Purpose: Neoadjuvant chemotherapy and pelvic surgery are significant risk factors for thromboembolic events. Our study objectives were to investigate the timing, incidence and characteristics of thromboembolic events during and after neoadjuvant chemotherapy and subsequent radical cystectomy in patients with muscle invasive bladder cancer. Materials and Methods: We performed a multi-institutional retrospective analysis of 761 patients who underwent neoadjuvant chemotherapy and radical cystectomy for muscle invasive bladder cancer from 2002 to 2014. Median followup from diagnosis was 21.4 months (range 3 to 272). Patient characteristics included the Khorana score, and the incidence and timing of thromboembolic events (before vs after radical cystectomy). Survival was calculated using the Kaplan-Meier method. The log rank test and multivariable Cox proportional hazards regression were used to compare survival between patients with vs without thromboembolic events. Results: The Khorana score indicated an intermediate thromboembolic event risk in 88% of patients. The overall incidence of thromboembolic events in patients undergoing neoadjuvant chemotherapy was 14% with a wide variation of 5% to 32% among institutions. Patients with thromboembolic events were older (67.6 vs 64.6 years, p = 0.02) and received a longer neoadjuvant chemotherapy course (10.9 vs 9.7 weeks, p = 0.01) compared to patients without a thromboembolic event. Of the thromboembolic events 58% developed preoperatively and 72% were symptomatic. On multivariable regression analysis the development of a thromboembolic event was not significantly associated with decreased overall survival. However, pathological stage and a high Khorana score were adverse risk factors for overall survival. Conclusions: Thromboembolic events are common in patients with muscle invasive bladder cancer who undergo neoadjuvant chemotherapy before and after radical cystectomy. Our results suggest that a prospective trial of thromboembolic event prophylaxis during neoadjuvant chemotherapy is warranted.
  • Tikkinen, Kari A. O.; Craigie, Samantha; Agarwal, Arnav; Violette, Philippe D.; Novara, Giacomo; Cartwright, Rufus; Naspro, Richard; Siemieniuk, Reed A. C.; Ali, Bassel; Eryuzlu, Leyla; Geraci, Johanna; Winkup, Judi; Yoo, Daniel; Gould, Michael K.; Sandset, Per Morten; Guyatt, Gordon H. (2018)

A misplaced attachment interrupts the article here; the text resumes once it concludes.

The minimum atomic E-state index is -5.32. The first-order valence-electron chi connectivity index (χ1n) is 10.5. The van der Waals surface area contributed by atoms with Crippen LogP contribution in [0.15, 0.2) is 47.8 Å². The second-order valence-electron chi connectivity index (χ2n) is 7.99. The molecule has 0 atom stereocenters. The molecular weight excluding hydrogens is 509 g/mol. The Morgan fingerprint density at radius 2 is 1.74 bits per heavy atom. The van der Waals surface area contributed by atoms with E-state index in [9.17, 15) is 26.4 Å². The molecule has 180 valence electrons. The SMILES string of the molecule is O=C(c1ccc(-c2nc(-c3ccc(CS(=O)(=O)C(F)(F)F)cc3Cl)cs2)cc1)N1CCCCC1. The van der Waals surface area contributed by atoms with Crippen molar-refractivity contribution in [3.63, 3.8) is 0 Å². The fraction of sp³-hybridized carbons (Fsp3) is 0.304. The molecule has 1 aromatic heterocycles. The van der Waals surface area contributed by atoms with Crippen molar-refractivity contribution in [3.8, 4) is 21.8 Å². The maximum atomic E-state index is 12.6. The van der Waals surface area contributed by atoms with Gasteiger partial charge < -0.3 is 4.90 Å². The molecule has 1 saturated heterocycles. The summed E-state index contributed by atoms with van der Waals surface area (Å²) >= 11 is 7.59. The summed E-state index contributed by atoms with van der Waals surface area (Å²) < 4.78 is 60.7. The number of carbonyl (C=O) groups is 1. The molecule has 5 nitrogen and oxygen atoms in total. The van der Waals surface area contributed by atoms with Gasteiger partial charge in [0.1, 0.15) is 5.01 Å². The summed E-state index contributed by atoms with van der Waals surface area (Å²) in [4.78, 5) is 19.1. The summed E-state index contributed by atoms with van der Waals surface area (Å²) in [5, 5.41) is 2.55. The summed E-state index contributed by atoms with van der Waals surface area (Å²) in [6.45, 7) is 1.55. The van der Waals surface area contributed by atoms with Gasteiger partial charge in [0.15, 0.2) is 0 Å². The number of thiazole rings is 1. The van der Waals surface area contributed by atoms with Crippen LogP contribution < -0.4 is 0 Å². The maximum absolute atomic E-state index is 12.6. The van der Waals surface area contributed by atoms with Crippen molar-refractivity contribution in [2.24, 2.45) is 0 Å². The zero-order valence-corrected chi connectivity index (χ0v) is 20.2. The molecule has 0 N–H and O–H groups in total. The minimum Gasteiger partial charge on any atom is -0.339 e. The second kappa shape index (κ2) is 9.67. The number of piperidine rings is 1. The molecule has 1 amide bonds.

Context: Pharmacological thromboprophylaxis involves balancing a lower risk of venous thromboembolism (VTE) against a higher risk of bleeding, a trade-off that critically depends on the risks of VTE and bleeding in the absence of prophylaxis (baseline risk). Objective: To provide estimates of the baseline risk of symptomatic VTE and bleeding requiring reoperation in urological cancer surgery. Evidence acquisition: We identified contemporary observational studies reporting symptomatic VTE or bleeding after urological procedures. We used studies with the lowest risk of bias and accounted for use of thromboprophylaxis and length of follow-up to derive best estimates of the baseline risks within 4wk of surgery. We used the GRADE approach to assess the quality of the evidence. Evidence synthesis: We included 71 studies reporting on 14 urological cancer procedures. The quality of the evidence was generally moderate for prostatectomy and cystectomy, and low or very low for other procedures. The duration of thromboprophylaxis was highly variable. The risk of VTE in cystectomies was high (2.6-11.6% across risk groups) whereas the risk of bleeding was low (0.3%). The risk of VTE in prostatectomies varied by procedure, from 0.2-0.9% in robotic prostatectomy without pelvic lymph node dissection (PLND) to 3.9-15.7% in open prostatectomy with extended PLND. The risk of bleeding was 0.1-1.0%. The risk of VTE following renal procedures was 0.7-2.9% for low-risk patients and 2.6-11.6% for high-risk patients; the risk of bleeding was 0.1-2.0%. Conclusions: Extended thromboprophylaxis is warranted in some procedures (eg, open and robotic cystectomy) but not others (eg, robotic prostatectomy without PLND in low-risk patients). For "close call'' procedures, decisions will depend on values and preferences with regard to VTE and bleeding. Patient summary: Clinicians often give blood thinners to patients to prevent blood clots after surgery for urological cancer. Unfortunately, blood thinners also increase bleeding. This study provides information on the risk of clots and bleeding that is crucial in deciding for or against giving blood thinners. (C) 2017 European Association of Urology. Published by Elsevier B.V.